The first morning, and every morning that week, was the 100 meter walk up the road into Plum village, always at 5,30 AM, with October’s misty rain, and speeding country road traffic. The road was dark. We used flashlights so the traffic, albeit occasional, could see us. Once inside, we went to the chapel where we had prayer. Half asleep, a lot of kneeling and standing took place. Bones creaking, knees popping, up and down, up and down we went. For many of us in our 40’s - 60’s, the sound of our joints creaking was almost amusing. The tent dwellers arrived bundled up, stocking caps pulled on, red noses, and lots of snorting and sniffling from being in the cold all night.
Among the group, were many professionals, doctors, psychiatrists, lawyers and teachers all looking for tools to pass on in their practices or to use themselves in normal daily living. Most of us 40 participants, a small end of season group who attended, knew exactly what they were signing up for. Even the tent dwellers, many of whom had been before, and were able to transport themselves to a place with no luxury, and not only willing, but wanting to do it.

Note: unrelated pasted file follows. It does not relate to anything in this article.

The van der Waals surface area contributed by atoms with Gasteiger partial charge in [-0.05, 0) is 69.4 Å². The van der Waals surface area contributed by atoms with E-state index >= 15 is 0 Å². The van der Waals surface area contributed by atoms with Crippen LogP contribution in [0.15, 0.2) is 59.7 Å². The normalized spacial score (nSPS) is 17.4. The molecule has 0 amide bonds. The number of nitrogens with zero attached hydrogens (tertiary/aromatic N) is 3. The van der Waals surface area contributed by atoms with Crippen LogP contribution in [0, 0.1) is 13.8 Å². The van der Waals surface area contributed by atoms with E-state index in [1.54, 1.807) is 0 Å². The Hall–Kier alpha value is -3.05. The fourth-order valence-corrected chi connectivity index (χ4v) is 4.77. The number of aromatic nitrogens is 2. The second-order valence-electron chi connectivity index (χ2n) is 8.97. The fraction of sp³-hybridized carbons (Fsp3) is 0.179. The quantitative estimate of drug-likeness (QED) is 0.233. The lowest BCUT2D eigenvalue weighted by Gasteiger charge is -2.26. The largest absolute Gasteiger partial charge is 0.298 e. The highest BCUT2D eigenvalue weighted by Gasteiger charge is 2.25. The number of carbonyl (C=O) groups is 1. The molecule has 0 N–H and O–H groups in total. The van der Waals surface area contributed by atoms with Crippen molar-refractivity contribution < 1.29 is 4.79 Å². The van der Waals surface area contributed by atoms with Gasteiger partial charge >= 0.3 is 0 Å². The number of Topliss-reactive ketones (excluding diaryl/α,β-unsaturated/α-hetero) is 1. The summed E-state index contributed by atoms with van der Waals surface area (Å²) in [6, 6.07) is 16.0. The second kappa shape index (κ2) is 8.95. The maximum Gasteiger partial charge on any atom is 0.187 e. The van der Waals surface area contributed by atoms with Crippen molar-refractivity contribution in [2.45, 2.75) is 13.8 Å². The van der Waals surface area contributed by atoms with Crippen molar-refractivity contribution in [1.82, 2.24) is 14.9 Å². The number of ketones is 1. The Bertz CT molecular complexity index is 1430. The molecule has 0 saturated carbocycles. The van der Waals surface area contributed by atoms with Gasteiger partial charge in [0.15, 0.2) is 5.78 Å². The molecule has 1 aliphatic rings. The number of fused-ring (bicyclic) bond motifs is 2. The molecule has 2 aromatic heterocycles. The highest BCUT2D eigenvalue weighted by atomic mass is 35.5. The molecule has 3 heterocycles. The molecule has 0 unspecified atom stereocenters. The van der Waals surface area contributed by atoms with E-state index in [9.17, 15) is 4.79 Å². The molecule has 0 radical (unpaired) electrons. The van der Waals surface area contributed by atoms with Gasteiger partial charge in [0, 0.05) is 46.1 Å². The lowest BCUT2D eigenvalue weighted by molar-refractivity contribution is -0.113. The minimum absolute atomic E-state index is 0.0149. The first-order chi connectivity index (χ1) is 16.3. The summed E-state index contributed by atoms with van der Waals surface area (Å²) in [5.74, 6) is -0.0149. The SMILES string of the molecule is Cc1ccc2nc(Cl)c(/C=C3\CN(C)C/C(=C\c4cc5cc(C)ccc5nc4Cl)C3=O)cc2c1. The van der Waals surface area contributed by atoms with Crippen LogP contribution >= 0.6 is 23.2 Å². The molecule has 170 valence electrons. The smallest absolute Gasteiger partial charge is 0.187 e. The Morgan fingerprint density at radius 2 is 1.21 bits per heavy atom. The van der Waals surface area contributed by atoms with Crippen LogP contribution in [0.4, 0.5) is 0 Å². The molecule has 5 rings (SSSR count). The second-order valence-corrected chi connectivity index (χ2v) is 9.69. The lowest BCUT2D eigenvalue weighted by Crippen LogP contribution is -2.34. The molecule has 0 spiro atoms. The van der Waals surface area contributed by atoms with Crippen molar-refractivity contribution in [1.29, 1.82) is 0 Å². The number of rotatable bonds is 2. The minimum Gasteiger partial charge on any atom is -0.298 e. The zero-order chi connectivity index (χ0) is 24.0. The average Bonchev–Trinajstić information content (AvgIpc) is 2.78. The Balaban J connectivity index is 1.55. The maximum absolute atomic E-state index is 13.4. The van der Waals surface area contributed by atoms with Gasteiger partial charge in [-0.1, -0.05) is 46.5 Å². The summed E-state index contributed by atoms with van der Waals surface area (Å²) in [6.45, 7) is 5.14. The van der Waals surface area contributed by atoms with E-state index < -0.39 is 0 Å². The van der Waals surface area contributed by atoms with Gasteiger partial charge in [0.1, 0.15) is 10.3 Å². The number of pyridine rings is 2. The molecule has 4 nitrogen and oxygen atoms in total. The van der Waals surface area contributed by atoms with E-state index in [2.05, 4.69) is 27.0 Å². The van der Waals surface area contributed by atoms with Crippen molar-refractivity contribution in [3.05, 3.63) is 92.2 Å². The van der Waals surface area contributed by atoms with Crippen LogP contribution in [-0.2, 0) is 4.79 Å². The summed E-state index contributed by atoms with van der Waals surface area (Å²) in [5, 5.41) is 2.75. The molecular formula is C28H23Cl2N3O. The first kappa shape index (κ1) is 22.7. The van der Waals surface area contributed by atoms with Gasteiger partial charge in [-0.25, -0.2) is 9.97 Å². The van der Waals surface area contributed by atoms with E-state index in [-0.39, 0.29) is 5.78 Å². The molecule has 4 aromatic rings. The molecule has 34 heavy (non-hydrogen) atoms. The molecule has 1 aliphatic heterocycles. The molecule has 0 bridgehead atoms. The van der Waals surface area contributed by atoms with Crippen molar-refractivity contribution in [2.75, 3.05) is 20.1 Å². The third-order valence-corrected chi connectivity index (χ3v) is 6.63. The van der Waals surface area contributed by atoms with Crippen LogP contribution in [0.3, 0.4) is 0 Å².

After the chant in the chapel, we went to our large eating room off of the kitchen, where all of the sisters, from 3 regions of Vietnam, made the buffet of homemade food, laid out in cafeteria style. Delicious vegan/vegetarian food, with homemade soy every morning lain out without lavish details Coffee was taboo. By noon, my head was splitting open, and it was hard to focus on anything. By the next day, I found the dried “Chicory” on the buffet table and started to consume it like an anti-venom that would save my life while coming off of my caffeine addiction. With head throbbing, I suffered through group sharing, exhaustion from the 5 AM wake up calls, and bathroom dread. I was freaking out! By day 3, slowly getting better, I adjusted to what was really happening…tools for a way to live that seems lost of late to most of the world, mindfulness and compassion, and how to embrace it.